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Viewpoints: Interview with Cooperating Teacher Bernadette Desario

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Bernadette Desario and student

Secondary social studies teacher Bernadette Desario taught almost exclusively in urban schools—from Chicago to Washington, DC—for the past twelve years. She teaches public policy classes at Eastern Senior High School, located in Southeast DC, and partners with American University as a cooperating teacher. Cooperating teachers are experienced teachers in the DC area who mentor AU student teachers in their classrooms for a full semester. We recently had a chance to sit down with her and asked her to reflect on her work with the AU School of Education teacher education program.

On working with cooperating teachers during her own pre-service preparation:

Desario began her teaching career with very little collaborative support, and although that experience forced her to be resourceful and adaptive, it didn't help her grow as an educator. Desario enjoys being a cooperating teacher because she can ensure that pre-service teachers are receiving meaningful mentorship and support. She appreciates what unique background experiences AU student teachers bring to her classroom and how they push her to think about and explain her actions so she can consciously continue to improve her own teaching skills.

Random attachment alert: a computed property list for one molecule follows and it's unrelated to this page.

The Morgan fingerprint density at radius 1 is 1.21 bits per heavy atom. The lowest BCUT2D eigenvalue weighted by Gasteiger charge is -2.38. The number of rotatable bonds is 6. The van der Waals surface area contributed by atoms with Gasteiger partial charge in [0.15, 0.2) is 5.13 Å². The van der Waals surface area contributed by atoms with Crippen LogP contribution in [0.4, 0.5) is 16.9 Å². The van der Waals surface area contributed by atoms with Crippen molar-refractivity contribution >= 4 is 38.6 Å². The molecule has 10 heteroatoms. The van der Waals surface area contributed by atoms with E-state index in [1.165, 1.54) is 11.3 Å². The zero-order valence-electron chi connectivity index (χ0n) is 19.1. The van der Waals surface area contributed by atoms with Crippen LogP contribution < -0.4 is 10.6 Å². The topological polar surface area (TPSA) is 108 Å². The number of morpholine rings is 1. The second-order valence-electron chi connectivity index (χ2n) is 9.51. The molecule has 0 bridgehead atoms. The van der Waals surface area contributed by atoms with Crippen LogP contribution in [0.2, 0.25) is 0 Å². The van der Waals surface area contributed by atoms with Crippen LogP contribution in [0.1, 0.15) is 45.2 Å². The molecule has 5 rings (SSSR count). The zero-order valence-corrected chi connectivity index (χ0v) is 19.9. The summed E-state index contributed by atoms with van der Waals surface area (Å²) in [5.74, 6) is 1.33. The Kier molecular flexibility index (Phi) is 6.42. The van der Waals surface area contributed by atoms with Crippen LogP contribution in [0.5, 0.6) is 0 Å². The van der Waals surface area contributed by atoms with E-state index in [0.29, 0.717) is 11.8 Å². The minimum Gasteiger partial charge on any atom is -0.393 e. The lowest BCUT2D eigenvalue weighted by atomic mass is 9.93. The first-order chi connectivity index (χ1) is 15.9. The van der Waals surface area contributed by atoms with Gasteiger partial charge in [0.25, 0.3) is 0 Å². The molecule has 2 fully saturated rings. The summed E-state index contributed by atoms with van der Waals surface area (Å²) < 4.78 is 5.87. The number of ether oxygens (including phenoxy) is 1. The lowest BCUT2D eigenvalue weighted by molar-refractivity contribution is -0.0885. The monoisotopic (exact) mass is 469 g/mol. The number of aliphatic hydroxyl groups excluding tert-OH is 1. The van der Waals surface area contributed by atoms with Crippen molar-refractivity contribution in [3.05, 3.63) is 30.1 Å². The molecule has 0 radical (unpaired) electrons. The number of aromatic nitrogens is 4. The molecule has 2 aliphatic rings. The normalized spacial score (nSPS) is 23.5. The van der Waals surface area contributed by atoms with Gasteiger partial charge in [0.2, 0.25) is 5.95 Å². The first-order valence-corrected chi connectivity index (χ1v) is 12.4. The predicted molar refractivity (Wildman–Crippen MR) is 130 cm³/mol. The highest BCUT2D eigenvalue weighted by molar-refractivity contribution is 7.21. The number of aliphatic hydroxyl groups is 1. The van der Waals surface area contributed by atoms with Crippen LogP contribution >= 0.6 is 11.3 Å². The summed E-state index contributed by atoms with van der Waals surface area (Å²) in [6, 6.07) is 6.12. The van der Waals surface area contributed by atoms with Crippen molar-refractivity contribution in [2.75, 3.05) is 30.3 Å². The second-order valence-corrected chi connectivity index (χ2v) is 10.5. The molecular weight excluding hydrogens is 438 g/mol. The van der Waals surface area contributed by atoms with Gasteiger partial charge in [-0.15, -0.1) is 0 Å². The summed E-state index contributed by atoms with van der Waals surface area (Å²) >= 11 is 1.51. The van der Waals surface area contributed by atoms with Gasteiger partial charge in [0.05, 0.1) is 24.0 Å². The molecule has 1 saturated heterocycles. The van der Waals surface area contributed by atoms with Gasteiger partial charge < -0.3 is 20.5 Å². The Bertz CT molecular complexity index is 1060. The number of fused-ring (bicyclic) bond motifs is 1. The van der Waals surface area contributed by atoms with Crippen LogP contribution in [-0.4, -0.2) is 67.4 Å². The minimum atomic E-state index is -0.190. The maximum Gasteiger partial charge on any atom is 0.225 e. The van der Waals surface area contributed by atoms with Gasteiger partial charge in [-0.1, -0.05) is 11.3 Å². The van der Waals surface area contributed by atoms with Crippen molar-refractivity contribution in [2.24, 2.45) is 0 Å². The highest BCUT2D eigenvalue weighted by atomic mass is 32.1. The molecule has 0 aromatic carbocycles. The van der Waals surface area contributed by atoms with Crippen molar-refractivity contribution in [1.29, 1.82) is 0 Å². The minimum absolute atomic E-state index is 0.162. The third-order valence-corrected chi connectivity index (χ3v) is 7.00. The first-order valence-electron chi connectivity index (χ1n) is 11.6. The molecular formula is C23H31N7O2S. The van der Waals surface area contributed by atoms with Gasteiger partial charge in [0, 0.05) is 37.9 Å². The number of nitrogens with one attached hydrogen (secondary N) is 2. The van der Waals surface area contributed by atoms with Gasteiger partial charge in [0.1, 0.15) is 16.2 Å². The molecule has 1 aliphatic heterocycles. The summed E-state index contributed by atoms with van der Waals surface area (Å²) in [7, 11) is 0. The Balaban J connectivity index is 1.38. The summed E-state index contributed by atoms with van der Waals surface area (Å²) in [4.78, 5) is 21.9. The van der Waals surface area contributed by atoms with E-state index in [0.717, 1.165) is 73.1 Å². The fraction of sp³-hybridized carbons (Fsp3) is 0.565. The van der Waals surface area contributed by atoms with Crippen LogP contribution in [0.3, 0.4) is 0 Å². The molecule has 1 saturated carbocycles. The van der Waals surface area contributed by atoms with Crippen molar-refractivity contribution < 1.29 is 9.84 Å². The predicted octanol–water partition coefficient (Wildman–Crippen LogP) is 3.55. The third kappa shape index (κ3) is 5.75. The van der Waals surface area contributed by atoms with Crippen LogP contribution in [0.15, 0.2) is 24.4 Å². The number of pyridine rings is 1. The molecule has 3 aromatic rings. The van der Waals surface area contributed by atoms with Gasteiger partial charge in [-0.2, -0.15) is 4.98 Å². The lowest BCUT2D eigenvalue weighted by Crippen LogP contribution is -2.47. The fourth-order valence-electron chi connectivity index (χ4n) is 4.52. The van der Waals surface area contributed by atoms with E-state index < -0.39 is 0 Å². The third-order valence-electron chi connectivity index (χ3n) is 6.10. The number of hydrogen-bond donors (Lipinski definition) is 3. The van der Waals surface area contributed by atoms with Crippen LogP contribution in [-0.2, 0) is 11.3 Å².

On being a cooperating teacher with AU:

Desario enjoys her partnership with the teacher education program in part because the staff and faculty set clear expectations for students and cooperating teachers. There is a deliberate and careful process in pairing the student and cooperating teacher in order to create a productive and meaningful working relationship. In one case, while teaching a public policy class focused on volunteering, Desario worked with a student teacher who had a background in community organizing in DC. AU's student teacher brought practical experience to the classroom that enhanced the students' learning.

On teaching in DC:  

Desario loves teaching in DC because it is an exciting urban landscape and, at the same time, there is a real sense of community among the social studies teachers in the area. Although there are many great benefits to teaching social studies in the nation's capital, that proximity can also create a unique set of obstacles. Bernadette has noticed that students in DC can have a hard time distinguishing between federal and local issues; when she asks her students where to go to solve community problems, they tell her they'll go knock on President Obama's door!